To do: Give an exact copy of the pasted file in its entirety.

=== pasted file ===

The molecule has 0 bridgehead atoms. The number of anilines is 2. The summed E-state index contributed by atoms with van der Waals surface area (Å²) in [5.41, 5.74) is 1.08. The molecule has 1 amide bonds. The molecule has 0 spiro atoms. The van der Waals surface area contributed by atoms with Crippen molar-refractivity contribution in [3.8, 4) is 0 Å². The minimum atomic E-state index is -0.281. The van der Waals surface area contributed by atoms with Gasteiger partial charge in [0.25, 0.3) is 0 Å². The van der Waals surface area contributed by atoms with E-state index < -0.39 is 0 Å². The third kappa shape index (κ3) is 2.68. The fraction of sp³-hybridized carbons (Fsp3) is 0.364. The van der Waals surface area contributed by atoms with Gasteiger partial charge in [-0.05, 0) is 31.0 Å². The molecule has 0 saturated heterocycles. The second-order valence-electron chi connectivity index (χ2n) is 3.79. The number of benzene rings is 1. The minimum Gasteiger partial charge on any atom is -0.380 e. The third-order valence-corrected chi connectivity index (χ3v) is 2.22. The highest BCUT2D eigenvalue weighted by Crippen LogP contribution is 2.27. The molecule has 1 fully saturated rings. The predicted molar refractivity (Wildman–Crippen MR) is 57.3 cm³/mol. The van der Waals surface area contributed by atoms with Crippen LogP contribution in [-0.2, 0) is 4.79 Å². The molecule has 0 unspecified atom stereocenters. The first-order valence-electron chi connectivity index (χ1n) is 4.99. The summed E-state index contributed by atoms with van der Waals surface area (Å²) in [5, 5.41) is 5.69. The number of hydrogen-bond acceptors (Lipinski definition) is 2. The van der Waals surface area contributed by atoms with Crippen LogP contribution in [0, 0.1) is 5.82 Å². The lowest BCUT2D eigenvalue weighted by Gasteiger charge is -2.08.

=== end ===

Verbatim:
The molecule has 0 bridgehead atoms. The number of anilines is 2. The summed E-state index contributed by atoms with van der Waals surface area (Å²) in [5.41, 5.74) is 1.08. The molecule has 1 amide bonds. The molecule has 0 spiro atoms. The van der Waals surface area contributed by atoms with Crippen molar-refractivity contribution in [3.8, 4) is 0 Å². The minimum atomic E-state index is -0.281. The van der Waals surface area contributed by atoms with Gasteiger partial charge in [0.25, 0.3) is 0 Å². The van der Waals surface area contributed by atoms with E-state index < -0.39 is 0 Å². The third kappa shape index (κ3) is 2.68. The fraction of sp³-hybridized carbons (Fsp3) is 0.364. The van der Waals surface area contributed by atoms with Gasteiger partial charge in [-0.05, 0) is 31.0 Å². The molecule has 0 saturated heterocycles. The second-order valence-electron chi connectivity index (χ2n) is 3.79. The number of benzene rings is 1. The minimum Gasteiger partial charge on any atom is -0.380 e. The third-order valence-corrected chi connectivity index (χ3v) is 2.22. The highest BCUT2D eigenvalue weighted by Crippen LogP contribution is 2.27. The molecule has 1 fully saturated rings. The predicted molar refractivity (Wildman–Crippen MR) is 57.3 cm³/mol. The van der Waals surface area contributed by atoms with Crippen LogP contribution in [-0.2, 0) is 4.79 Å². The molecule has 0 unspecified atom stereocenters. The first-order valence-electron chi connectivity index (χ1n) is 4.99. The summed E-state index contributed by atoms with van der Waals surface area (Å²) in [5, 5.41) is 5.69. The number of hydrogen-bond acceptors (Lipinski definition) is 2. The van der Waals surface area contributed by atoms with Crippen LogP contribution in [0, 0.1) is 5.82 Å². The lowest BCUT2D eigenvalue weighted by Gasteiger charge is -2.08.